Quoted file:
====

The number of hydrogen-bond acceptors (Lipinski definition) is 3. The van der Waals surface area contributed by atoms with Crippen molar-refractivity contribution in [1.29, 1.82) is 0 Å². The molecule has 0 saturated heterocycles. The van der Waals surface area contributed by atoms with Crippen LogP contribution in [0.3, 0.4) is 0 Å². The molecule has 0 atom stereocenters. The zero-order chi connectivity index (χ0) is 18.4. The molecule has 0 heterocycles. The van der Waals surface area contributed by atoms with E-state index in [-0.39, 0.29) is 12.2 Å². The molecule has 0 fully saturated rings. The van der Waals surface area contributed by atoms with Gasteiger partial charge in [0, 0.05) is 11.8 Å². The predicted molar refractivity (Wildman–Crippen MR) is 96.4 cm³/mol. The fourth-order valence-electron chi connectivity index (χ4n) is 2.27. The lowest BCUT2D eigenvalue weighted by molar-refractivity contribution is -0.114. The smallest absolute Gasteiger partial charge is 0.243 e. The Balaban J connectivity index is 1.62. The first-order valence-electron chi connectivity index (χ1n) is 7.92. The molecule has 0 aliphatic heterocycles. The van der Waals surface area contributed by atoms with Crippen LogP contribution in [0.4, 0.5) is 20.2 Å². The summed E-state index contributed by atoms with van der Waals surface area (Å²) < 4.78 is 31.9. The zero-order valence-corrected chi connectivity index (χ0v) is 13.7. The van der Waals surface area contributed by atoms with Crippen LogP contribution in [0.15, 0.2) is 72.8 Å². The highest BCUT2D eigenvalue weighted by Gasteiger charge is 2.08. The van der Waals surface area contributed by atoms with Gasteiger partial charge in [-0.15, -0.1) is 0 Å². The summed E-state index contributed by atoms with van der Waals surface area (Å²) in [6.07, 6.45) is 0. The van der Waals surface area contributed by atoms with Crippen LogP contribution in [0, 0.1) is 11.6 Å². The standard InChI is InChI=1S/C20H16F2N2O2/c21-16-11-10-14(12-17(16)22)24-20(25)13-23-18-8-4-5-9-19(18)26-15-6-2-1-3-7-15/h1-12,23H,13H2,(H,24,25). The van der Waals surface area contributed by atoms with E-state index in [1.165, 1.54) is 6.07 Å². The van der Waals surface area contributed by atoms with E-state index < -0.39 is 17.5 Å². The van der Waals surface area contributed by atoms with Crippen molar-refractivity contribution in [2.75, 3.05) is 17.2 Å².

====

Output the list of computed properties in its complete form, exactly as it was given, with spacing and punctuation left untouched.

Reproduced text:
The number of hydrogen-bond acceptors (Lipinski definition) is 3. The van der Waals surface area contributed by atoms with Crippen molar-refractivity contribution in [1.29, 1.82) is 0 Å². The molecule has 0 saturated heterocycles. The van der Waals surface area contributed by atoms with Crippen LogP contribution in [0.3, 0.4) is 0 Å². The molecule has 0 atom stereocenters. The zero-order chi connectivity index (χ0) is 18.4. The molecule has 0 heterocycles. The van der Waals surface area contributed by atoms with E-state index in [-0.39, 0.29) is 12.2 Å². The molecule has 0 fully saturated rings. The van der Waals surface area contributed by atoms with Gasteiger partial charge in [0, 0.05) is 11.8 Å². The predicted molar refractivity (Wildman–Crippen MR) is 96.4 cm³/mol. The fourth-order valence-electron chi connectivity index (χ4n) is 2.27. The lowest BCUT2D eigenvalue weighted by molar-refractivity contribution is -0.114. The smallest absolute Gasteiger partial charge is 0.243 e. The Balaban J connectivity index is 1.62. The first-order valence-electron chi connectivity index (χ1n) is 7.92. The molecule has 0 aliphatic heterocycles. The van der Waals surface area contributed by atoms with Crippen LogP contribution in [0.4, 0.5) is 20.2 Å². The summed E-state index contributed by atoms with van der Waals surface area (Å²) < 4.78 is 31.9. The zero-order valence-corrected chi connectivity index (χ0v) is 13.7. The van der Waals surface area contributed by atoms with Crippen LogP contribution in [0.15, 0.2) is 72.8 Å². The highest BCUT2D eigenvalue weighted by Gasteiger charge is 2.08. The van der Waals surface area contributed by atoms with Gasteiger partial charge in [-0.15, -0.1) is 0 Å². The summed E-state index contributed by atoms with van der Waals surface area (Å²) in [6.07, 6.45) is 0. The van der Waals surface area contributed by atoms with Crippen LogP contribution in [0, 0.1) is 11.6 Å². The standard InChI is InChI=1S/C20H16F2N2O2/c21-16-11-10-14(12-17(16)22)24-20(25)13-23-18-8-4-5-9-19(18)26-15-6-2-1-3-7-15/h1-12,23H,13H2,(H,24,25). The van der Waals surface area contributed by atoms with E-state index in [1.165, 1.54) is 6.07 Å². The van der Waals surface area contributed by atoms with E-state index < -0.39 is 17.5 Å². The van der Waals surface area contributed by atoms with Crippen molar-refractivity contribution in [2.75, 3.05) is 17.2 Å².